She’s been a magazine editor and she led cooking tours to Julia Child’s home in the south of France and Italy. Throughout all of this she had something else up her sleeve: a book about the virtues of cooking.
Elinor spent about six years working part time on her passion project. A book that combined cooking and character building,he shares with us how the project came to light and how the book turned into reality.
Can you tell me a little bit about how the book came to be?
As a former magazine editor at Reader’s Digest, I’ve always loved good stories. My own zany family in North Carolina, I realized, where my father started UNC’s Art Department, was ripe with food-related stories—humorous and touching, and often inspirational! There were lovely experiences making bread with dad as a kid, bread which he gave away to friends, to stories about re-inventing myself as an adult and leading cooking groups to Julia Child’s home in the south of France. I noticed that each story held at its core a message about friendliness, humor, courage, or some other character-building quality. A virtue. So that’s how I came up with The Virtues of Cooking’s 28 stories, each focusing on a virtue that is paired with a recipe.
Did you do all of the work yourself or did you have other people help with photos, layout etc.?
I did most of the work myself over a period of several years: writing the stories, gathering favorite quotes, and researching studies on the benefits of family time at the table. I found sketches and paintings that my father did years earlier (he passed away over 20 years ago) and, thus, he became the book’s illustrator; each sketch, of course, tying into a story. My daughter (an ad executive and branding expert in NYC) and I used a good-quality camera to take relevant photos.
I also know the importance of a “wingman,” someone who offers advice and holds you accountable. My girlfriend Laura, once a top editor at Reader’s Digest books, was that person for me. And then I enlisted a superb designer, someone who my daughter had used previously, to do the layout—following Blurbs specs. We used two photo services — Stocksy and Shutterfly—to purchase missing food photos. I hired a copy editor. Once everything was completed, a PDF in-hand, we uploaded everything to Blurb. Voila, my book! And soon it was listed on Amazon.
Oh yes, and as for the marketing, I got a unique URL and created a website on SquareSpace.
When you talk to media, what is your pitch?
The article, “Meals with Meaning,” from the September Guideposts magazine (6 millions readers) helped. As the blurb says “When most people lose a job, they look to the future. This woman turned to the past.” But that is just one among a number of possible pitches. When MORE magazine featured me in its book, 287 Secrets of Reinventing Your Life, the focus wasreinvention.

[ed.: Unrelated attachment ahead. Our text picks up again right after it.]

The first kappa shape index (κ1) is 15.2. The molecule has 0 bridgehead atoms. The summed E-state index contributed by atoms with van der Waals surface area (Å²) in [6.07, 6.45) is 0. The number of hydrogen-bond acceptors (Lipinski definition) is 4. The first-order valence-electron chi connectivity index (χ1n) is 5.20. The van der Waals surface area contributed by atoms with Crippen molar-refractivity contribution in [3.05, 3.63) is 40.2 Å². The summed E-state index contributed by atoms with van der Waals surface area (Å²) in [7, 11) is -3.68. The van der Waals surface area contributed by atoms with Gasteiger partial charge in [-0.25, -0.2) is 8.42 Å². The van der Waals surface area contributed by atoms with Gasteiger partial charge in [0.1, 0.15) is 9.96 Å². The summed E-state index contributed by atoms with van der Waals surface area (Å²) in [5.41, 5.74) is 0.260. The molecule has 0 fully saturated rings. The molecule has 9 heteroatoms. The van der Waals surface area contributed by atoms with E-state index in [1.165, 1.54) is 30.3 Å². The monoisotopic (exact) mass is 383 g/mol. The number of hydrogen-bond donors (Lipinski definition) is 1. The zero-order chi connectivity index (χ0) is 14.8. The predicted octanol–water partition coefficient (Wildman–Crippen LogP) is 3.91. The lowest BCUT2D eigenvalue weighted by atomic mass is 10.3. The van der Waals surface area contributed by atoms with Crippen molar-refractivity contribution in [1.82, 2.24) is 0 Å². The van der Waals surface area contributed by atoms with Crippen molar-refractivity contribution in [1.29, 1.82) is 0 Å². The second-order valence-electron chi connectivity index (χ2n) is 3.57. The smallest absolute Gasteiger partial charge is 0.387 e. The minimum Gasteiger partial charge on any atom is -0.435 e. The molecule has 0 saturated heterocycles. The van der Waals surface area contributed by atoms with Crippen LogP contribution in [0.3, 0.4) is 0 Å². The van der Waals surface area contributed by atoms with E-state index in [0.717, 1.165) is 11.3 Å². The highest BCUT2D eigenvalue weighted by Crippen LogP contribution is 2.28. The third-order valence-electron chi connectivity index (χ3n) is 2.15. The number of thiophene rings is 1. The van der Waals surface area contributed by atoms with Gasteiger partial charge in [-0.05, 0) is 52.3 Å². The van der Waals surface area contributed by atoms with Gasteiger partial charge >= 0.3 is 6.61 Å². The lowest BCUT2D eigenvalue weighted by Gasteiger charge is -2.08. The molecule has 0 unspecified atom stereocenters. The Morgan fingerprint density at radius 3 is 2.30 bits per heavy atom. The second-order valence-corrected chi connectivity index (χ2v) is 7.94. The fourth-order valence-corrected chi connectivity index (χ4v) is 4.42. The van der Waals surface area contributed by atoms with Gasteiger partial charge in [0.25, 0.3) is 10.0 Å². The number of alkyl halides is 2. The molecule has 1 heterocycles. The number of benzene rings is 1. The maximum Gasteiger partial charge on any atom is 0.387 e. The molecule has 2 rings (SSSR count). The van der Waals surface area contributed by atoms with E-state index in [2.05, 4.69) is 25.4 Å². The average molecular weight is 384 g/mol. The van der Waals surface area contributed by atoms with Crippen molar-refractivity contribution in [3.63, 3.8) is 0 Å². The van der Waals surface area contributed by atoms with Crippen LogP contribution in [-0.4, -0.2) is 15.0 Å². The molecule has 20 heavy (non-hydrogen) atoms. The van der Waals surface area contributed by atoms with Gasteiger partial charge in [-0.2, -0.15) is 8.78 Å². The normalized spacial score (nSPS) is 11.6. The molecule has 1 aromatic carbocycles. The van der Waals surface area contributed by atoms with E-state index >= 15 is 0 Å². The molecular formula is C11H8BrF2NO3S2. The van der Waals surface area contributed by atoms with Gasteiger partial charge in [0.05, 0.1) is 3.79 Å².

What’s compelling about this book?
It’s fun! It’s entertaining! AND it helps people lead a better life!
Does it tie back to your gourmet-travel company Griffith Gourmet?
Yes, the last chapter (“Courage — Cooking In Julia Child’s Kitchen”) does dive into the oh-so-delicious and fun trips with Griffith Gourmet. But that said, I had to summon up great courage (a virtue that can be instilled) initially to find my way and put things in place.
What did you imagine that success for the book would look like?
Gathering with my family to celebrate—that was success for me. My brother from Oregon and my sister from upstate New York came to my home just north of New York City. And then organizing a book launch party to celebrate with more friends. It’s a succession of little and bigger events at a library, at a bookstore, at a resort, etc.
How did you find Blurb?
My daughter Kathleen, then heading New Business for NY ad company McGarryBowen, had used Blurb for special small books for clients and recommended it. For me, the ability to print a consistently high-quality book in full color, and at a fairly reasonable price, was essential. Equally important was being able to sell it on Amazon. I could also get hardcover copies for me and my family.
How long did it take you to complete your project?
The entire process took about six years, part-time—I kept fitting in various pieces into my other regular life, where I edit books and organize culinary trips to France and Italy. Lots of time, of course, was spent writing and rewriting the stories, selecting the recipes, and aligning all the virtues properly with the stories and the recipes. Time spent knocking on doors for the back cover testimonials. Working with the designer on the look and layout and inputting my copy editor’s changes. And then more work: Creating a website and more door-knocking to get media coverage such as the super article in Guideposts.
What was the hardest part?
Working alone is hard. It’s hard to stay focused and motivated. It’s hard to be sure about the book’s direction. And it can be lonely. That’s where having a “wingman” can be helpful. Mine was a former editor, like me. She was thoughtful, analytical and very generous with her time. We’d go for walks with my jumpy Jack Russell—walk and talks as I called them. And I’d try to always have treats from my cookbook to share with her: Morning Glory Muffins, Friendship Bread, Granola-tivity, and Coconut Cupcakes. You get the idea, ood bribes!
Was there anything that surprised you about the project?
I’ve recently moved to a new town in Connecticut, after living in the same community near New York City for over 30 years. Surprisingly, the book has helped me get to know my neighbors. My yoga instructor and her circle, employees at the local bookstore (where I’m now doing a talk in mid-January), people I meet while out walking. Talking about the book is a door-opener.
What would you do differently next time?
The project could have been done much faster if I’d asked for more help.